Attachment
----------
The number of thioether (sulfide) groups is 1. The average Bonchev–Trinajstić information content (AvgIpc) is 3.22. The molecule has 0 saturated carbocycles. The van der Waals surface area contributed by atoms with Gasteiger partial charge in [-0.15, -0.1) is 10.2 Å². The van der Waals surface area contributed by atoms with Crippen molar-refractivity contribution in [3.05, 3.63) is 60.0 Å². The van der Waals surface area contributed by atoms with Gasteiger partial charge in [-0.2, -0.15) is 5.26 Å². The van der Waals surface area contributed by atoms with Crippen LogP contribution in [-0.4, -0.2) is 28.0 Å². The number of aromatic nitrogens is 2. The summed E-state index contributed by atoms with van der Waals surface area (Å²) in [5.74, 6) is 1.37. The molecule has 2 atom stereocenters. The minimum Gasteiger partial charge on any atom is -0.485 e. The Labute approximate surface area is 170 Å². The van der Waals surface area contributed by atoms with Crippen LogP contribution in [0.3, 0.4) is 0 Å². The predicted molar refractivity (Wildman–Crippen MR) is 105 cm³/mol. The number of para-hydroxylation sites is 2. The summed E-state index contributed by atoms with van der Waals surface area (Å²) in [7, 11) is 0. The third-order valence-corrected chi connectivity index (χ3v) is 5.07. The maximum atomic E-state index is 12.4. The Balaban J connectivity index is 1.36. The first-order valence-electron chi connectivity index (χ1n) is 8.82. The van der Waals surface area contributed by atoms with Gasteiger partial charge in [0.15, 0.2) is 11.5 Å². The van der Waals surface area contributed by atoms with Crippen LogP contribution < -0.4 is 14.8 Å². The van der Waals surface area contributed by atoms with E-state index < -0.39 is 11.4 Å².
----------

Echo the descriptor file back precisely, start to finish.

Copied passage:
The number of thioether (sulfide) groups is 1. The average Bonchev–Trinajstić information content (AvgIpc) is 3.22. The molecule has 0 saturated carbocycles. The van der Waals surface area contributed by atoms with Gasteiger partial charge in [-0.15, -0.1) is 10.2 Å². The van der Waals surface area contributed by atoms with Crippen molar-refractivity contribution in [3.05, 3.63) is 60.0 Å². The van der Waals surface area contributed by atoms with Gasteiger partial charge in [-0.2, -0.15) is 5.26 Å². The van der Waals surface area contributed by atoms with Crippen LogP contribution in [-0.4, -0.2) is 28.0 Å². The number of aromatic nitrogens is 2. The summed E-state index contributed by atoms with van der Waals surface area (Å²) in [5.74, 6) is 1.37. The molecule has 2 atom stereocenters. The minimum Gasteiger partial charge on any atom is -0.485 e. The Labute approximate surface area is 170 Å². The van der Waals surface area contributed by atoms with Crippen LogP contribution in [0.3, 0.4) is 0 Å². The predicted molar refractivity (Wildman–Crippen MR) is 105 cm³/mol. The number of para-hydroxylation sites is 2. The summed E-state index contributed by atoms with van der Waals surface area (Å²) in [7, 11) is 0. The third-order valence-corrected chi connectivity index (χ3v) is 5.07. The maximum atomic E-state index is 12.4. The Balaban J connectivity index is 1.36. The first-order valence-electron chi connectivity index (χ1n) is 8.82. The van der Waals surface area contributed by atoms with Gasteiger partial charge in [0.15, 0.2) is 11.5 Å². The van der Waals surface area contributed by atoms with Crippen LogP contribution < -0.4 is 14.8 Å². The van der Waals surface area contributed by atoms with E-state index < -0.39 is 11.4 Å².